Southern California
Kendo Federation



Ki-Ken-Tai no Ichi
Literally, spirit-sword-body as one. This seemingly simple statement takes many years of diligent effort to achieve.

The four key elements of kendo:

  1. Gan (sight): the ability to see your opponents, not just their physical presence but also their character, feelings, and intentions.
  2. Soku (footwork): the movement of the body.
  3. Tan (courage): one's spirit and attitude toward one's self and fellow human beings.
  4. Riki (power): the ability to put into practice ki-ken-tai no ichi to produce powerful strikes and a powerful presence.
Kyo Ku Gi Waku
The four things you must conquer:
  1. Kyo (surprise): do not be startled or taken by surprise.
  2. Ku (fear): do not let awe of your opponent or fear of failure overcome you.
  3. Gi (doubt): do not hesitate or enter into half-hearted action.
  4. Waku (confusion): do not let your mind wander and become disordered.
Literally, to attack. Seme means to apply pressure to your opponent. There are three basic kinds of seme.
  1. Ki o korosu: break the opponent's will.
  2. Waza o korosu: kill the opponent's technique, for example, by changing the distance.
  3. Ken o korosu: kill the sword, for example, by knocking the shinai to the side.
Datotsu no Kikai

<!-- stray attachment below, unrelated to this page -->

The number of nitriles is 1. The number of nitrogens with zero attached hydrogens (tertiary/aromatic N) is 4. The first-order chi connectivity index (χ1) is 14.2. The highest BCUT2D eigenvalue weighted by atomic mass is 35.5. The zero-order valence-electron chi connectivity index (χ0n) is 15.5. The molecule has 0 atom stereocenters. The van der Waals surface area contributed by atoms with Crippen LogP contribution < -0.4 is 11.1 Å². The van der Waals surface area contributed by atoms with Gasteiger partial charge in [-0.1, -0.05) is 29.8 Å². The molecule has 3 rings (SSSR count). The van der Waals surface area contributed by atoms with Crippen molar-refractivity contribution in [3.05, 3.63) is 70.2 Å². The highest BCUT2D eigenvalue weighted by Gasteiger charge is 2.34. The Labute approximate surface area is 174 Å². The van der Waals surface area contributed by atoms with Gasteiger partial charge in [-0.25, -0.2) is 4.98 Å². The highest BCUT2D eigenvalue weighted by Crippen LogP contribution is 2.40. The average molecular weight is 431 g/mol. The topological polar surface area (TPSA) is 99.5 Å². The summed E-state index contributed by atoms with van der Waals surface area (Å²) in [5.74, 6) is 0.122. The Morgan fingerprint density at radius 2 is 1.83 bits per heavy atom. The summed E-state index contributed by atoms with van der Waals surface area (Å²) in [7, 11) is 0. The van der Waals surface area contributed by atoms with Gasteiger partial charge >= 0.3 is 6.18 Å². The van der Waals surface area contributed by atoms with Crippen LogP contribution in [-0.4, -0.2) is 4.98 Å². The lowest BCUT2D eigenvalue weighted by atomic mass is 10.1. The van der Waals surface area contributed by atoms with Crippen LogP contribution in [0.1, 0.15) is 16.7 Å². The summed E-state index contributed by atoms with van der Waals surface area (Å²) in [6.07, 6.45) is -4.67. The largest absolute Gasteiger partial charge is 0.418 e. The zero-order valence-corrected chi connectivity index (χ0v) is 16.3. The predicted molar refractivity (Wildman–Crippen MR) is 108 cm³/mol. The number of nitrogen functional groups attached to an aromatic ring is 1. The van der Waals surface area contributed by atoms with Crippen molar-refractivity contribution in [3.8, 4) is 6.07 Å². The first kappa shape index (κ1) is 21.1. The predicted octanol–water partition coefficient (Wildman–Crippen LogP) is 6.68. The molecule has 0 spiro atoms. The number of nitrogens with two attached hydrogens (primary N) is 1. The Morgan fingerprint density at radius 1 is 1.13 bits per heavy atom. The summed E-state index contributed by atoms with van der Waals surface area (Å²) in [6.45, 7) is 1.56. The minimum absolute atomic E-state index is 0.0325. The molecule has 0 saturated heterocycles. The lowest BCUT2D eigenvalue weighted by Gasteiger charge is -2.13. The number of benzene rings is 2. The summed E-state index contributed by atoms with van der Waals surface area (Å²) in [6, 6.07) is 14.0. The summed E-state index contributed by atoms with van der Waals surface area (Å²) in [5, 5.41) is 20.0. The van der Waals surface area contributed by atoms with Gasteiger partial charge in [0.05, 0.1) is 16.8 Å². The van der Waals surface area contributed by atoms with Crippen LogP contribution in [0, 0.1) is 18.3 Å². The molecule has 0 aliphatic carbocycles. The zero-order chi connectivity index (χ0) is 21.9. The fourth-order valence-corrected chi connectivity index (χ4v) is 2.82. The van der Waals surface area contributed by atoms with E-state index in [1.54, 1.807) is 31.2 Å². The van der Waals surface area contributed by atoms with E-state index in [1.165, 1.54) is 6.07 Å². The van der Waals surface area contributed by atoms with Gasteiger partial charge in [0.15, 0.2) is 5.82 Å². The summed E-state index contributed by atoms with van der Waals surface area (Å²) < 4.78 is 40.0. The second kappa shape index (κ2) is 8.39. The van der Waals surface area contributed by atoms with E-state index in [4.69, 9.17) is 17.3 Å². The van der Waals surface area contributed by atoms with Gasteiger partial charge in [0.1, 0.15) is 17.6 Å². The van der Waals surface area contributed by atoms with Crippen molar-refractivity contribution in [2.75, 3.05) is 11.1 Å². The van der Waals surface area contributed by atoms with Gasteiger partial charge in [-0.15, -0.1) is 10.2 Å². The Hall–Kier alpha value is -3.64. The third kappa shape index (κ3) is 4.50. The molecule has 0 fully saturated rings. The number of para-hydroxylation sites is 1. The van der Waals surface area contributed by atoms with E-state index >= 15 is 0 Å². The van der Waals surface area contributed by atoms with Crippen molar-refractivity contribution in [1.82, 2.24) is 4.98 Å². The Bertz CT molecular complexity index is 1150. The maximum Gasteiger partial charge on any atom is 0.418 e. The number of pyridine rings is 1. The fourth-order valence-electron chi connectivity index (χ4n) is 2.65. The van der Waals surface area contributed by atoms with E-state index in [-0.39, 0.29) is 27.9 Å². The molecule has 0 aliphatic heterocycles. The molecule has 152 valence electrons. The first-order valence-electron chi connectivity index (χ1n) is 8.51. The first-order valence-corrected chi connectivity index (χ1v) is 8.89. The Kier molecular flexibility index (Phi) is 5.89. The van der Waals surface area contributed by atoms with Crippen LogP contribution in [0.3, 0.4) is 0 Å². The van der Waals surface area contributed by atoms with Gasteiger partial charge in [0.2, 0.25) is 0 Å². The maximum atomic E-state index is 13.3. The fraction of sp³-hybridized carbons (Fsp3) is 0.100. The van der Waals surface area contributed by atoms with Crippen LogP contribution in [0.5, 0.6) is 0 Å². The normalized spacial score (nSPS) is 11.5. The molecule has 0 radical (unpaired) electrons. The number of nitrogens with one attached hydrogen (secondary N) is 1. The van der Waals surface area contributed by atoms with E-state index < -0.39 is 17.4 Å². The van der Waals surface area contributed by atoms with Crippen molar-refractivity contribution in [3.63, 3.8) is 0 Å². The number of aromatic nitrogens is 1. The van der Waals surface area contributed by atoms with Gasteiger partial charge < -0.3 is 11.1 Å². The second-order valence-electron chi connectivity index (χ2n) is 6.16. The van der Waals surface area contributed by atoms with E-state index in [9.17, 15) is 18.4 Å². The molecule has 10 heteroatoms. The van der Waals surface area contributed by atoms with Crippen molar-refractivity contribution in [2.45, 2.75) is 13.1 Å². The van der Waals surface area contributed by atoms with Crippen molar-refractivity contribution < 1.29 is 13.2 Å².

Literally, chance to strike. The five most important chances are:
  1. Debana: as your opponent's attack is beginning.
  2. Waza ga owaru toki: when the opponent's attack is finished.
  3. Itsuka toki: when the opponent has settledd. Observe patterns of breathing or movement.
  4. Uketometa toki: after a block or parry.
  5. Matou-toki: when the opponent is uncertain.
Mittsu no Sen
The three basic categories of counter-attack (see also the section on Techniques (Waza):
  1. Sen sen no sen: before the opponent attacks (e.g. debana waza).
  2. Sen zen no sen: when the opponent's attack has begun but can be avoided (e.g. nuki waza).
  3. Sen go no sen: when the opponent's attack has begun but can be countered with a parry (e.g. suriage waza, kaeshi waza, or uchi otoshi waza).
The distance between one and the opponent. The ability to control this distance, and to apply techniques appropriate to a particular distance, is a measure of the maturity of the kenshi. The basic kines of maai are:
  1. Tou ma: far distance (shinai tips apart).
  2. Issoku ittou no ma: the distance from which one can strike the opponent with one motion (shinai tips slightly crossed).
  3. Chika ma: close distance (shinai tips deeply crossed).
Other Fundamental Concepts
There are many other important points in kendo, including the ones below. Their last placement in this list is not a indication of lesser importance; rather, these points are so fundamental that they are difficult to elaborate upon.
  1. Kiai: more than just loudly shouting, kiai means the showing of your spirit and courage through your voice.
  2. Zanshin: alertness, especially after completing an attack.
  3. Kime: literally, to decide. Kime means to strike without hesitation and, more importantly, to finish the strike with decisiveness and conviction.
  4. Shisei: posture.
  5. Taisabaki: body movement.
  6. Kigurai: poise.
  7. Kensen: presence and power in the sword tip.

Copyright 1999 by the Southern California Kendo Federation
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